SpaceX Delays Dragon Capsule Departure From ISS, What’s Up? – After world

SpaceX’s Dragon CRS-24 cargo ship prepares to lift off from the International Space Station (ISS) port on Saturday, January 22, 2021 atop the Harmony module. However, it was delayed by a day. Photo: NASA

SPACEBAR — SpaceX abruptly delayed the departure of the Dragon cargo ship from the International Space Station (ISS). Dragon was scheduled to lift off from the ISS on Saturday, January 22, 2022. In fact, astronomy lovers all over the world are ready to watch the live broadcast.

SpaceX said the delay was at least a day due to inclement weather at its landing site. According to NASA, the public will be able to watch the release attempt live as late as Sunday, January 23.

“The Dragon CRS-24 cargo ship is scheduled to lift off from the space station at 10:40 a.m. EST on Saturday and return to Earth on Monday morning (1/24). But poor weather at a potential Gulf of Mexico location off the coast of Florida prevented departures,” SpaceX said on its website Space.com, Saturday night.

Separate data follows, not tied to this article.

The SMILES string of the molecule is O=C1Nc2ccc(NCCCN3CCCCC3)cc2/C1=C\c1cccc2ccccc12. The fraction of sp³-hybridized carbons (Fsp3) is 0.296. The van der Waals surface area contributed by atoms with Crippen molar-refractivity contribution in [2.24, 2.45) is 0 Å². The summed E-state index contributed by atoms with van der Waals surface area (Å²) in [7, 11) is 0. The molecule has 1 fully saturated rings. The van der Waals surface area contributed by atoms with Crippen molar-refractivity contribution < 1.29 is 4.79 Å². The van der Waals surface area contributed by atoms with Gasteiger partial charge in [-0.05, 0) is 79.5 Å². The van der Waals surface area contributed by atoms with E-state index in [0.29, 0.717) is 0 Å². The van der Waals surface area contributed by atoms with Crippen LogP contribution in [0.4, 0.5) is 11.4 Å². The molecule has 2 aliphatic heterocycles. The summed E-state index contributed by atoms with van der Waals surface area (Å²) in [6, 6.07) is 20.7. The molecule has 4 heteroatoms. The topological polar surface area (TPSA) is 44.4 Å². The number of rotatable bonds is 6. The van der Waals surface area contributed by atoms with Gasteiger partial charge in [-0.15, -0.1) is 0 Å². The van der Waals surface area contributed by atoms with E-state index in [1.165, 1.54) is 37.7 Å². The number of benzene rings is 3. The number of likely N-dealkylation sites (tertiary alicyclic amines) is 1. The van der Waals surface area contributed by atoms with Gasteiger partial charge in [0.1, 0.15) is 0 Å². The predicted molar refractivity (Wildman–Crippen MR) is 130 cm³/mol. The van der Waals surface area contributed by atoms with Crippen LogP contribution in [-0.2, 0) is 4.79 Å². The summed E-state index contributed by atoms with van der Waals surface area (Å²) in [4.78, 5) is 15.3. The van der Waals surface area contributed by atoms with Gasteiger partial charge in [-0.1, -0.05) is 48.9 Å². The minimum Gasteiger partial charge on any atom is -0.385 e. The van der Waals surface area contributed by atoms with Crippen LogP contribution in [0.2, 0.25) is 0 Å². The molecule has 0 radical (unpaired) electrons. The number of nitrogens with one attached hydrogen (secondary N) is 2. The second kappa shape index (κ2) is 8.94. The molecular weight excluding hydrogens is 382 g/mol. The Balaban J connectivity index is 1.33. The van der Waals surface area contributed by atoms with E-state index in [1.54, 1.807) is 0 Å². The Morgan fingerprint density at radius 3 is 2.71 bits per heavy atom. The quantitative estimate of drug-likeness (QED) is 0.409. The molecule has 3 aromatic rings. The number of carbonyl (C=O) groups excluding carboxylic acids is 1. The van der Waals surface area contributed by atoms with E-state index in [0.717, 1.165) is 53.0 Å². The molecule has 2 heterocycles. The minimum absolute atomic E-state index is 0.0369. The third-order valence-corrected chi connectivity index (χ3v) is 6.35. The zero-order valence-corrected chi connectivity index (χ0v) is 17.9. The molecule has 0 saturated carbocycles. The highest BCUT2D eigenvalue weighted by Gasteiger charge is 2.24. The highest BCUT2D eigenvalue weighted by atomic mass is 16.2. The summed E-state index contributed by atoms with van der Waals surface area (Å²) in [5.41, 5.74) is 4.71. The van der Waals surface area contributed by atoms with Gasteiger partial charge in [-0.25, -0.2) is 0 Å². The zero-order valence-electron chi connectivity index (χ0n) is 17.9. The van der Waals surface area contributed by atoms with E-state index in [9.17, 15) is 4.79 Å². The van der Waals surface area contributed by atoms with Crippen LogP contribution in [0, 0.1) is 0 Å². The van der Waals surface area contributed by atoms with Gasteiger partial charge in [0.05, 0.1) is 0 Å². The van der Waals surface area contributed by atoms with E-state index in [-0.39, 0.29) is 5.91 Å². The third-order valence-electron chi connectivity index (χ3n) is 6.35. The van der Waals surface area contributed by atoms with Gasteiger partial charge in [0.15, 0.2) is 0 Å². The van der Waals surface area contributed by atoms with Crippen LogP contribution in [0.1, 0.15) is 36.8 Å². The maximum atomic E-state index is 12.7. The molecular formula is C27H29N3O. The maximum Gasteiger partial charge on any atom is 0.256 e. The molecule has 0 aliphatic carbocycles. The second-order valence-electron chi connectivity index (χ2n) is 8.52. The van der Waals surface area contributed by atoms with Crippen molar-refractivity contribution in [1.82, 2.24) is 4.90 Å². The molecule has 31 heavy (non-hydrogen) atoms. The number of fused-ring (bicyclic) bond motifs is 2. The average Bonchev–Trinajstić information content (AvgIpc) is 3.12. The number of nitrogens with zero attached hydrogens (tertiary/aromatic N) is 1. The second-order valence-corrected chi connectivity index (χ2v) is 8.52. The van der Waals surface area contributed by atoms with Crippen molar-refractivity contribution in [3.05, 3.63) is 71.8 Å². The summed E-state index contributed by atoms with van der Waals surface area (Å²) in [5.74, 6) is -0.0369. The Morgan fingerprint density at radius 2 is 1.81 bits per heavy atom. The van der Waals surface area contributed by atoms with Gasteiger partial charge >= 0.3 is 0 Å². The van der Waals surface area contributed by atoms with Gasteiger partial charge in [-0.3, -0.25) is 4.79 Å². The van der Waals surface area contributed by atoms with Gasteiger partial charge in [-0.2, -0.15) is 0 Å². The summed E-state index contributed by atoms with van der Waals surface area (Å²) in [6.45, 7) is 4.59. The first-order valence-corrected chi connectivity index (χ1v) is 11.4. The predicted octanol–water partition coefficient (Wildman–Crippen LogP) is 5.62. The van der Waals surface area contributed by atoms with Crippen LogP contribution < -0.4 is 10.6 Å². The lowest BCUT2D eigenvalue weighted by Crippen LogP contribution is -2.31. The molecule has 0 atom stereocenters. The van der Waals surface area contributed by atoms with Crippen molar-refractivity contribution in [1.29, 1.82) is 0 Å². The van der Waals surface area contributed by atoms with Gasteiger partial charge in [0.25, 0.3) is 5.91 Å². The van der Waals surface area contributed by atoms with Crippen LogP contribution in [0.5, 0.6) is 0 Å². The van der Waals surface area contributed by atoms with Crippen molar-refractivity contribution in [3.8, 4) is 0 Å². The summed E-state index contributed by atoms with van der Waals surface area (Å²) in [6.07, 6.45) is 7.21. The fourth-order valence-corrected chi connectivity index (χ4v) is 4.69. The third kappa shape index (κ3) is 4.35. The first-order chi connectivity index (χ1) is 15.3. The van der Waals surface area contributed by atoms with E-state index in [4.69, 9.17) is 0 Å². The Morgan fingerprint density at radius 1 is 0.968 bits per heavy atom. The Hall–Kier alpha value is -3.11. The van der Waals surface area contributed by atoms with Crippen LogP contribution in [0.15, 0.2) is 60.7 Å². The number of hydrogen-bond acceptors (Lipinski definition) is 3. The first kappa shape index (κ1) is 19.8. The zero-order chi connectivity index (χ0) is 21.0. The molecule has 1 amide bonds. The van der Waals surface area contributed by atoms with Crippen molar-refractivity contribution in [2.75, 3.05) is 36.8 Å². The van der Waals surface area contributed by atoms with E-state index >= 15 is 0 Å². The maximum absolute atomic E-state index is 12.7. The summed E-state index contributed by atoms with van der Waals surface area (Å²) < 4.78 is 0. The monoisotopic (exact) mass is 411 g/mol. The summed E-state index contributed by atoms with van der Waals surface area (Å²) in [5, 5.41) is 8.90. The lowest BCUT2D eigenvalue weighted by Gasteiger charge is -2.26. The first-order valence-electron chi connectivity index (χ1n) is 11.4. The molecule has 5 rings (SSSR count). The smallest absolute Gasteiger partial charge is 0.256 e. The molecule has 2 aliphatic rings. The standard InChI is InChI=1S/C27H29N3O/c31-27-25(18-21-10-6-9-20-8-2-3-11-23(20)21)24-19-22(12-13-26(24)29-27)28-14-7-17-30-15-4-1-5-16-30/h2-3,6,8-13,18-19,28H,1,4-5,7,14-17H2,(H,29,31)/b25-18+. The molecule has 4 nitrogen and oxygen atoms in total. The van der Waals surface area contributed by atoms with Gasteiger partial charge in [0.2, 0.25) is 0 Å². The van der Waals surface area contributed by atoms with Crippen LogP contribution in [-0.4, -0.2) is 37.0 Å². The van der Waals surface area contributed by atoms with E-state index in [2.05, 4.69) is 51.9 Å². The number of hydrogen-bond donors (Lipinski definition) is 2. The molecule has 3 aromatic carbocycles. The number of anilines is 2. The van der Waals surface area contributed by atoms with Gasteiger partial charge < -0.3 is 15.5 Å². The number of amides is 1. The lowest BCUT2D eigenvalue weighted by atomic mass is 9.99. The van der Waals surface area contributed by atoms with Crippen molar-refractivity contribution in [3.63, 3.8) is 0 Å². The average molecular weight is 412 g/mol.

“SpaceX and NASA canceled the planned launch of the SpaceX Dragon spacecraft today due to strong winds in the Gulf Splash Zone,” NASA spokeswoman Sandra Jones said.

Speak up nasa television, Sandra said everyone can watch live TV on Sunday from 10:15 a.m. EST or around 10 p.m. WIB as SpaceX’s Dragon CRS-24 spacecraft exits the space station. “The demolition is scheduled for 10:40 a.m. EST, weather permitting,” he said.

There is no direct coverage at the landing site. The SpaceX Dragon is expected to enter the ocean on Monday evening or Tuesday morning, weather permitting. Information about the landing will be continuously updated on the NASA space station homepage and on SpaceX’s Twitter page.

Important trip

European Space Agency (ESA) astronaut Matthias Maurer prepares for a cytoskeleton scan on the ISS. Image: NASA

The cargo ship Dragon will return nearly 2,267 kilograms of research results to Earth. Including Cytoskeleton that uses cell signals to understand how the human body changes in microgravity. A 12-year-old light microscope, which is being retired after more than a decade of studying the structure of orbiting matter and plants, is also housed inside Dragon.

It was the second time that the capsule trip was postponed due to weather. Dragon was originally scheduled to be unloaded on Friday, but the process was delayed by a day due to worsening weather conditions.

The Dragon spacecraft launched on December 21 aboard a SpaceX Falcon 9 rocket for its cargo mission called CRS-24. It sent a science kit to the orbiting complex. Two days later he reached the ISS.

Dragon is said to be the only cargo ship capable of flying scientific experiments back to Earth for research purposes. Because all other spacecraft burn up in the atmosphere when they return to Earth. .

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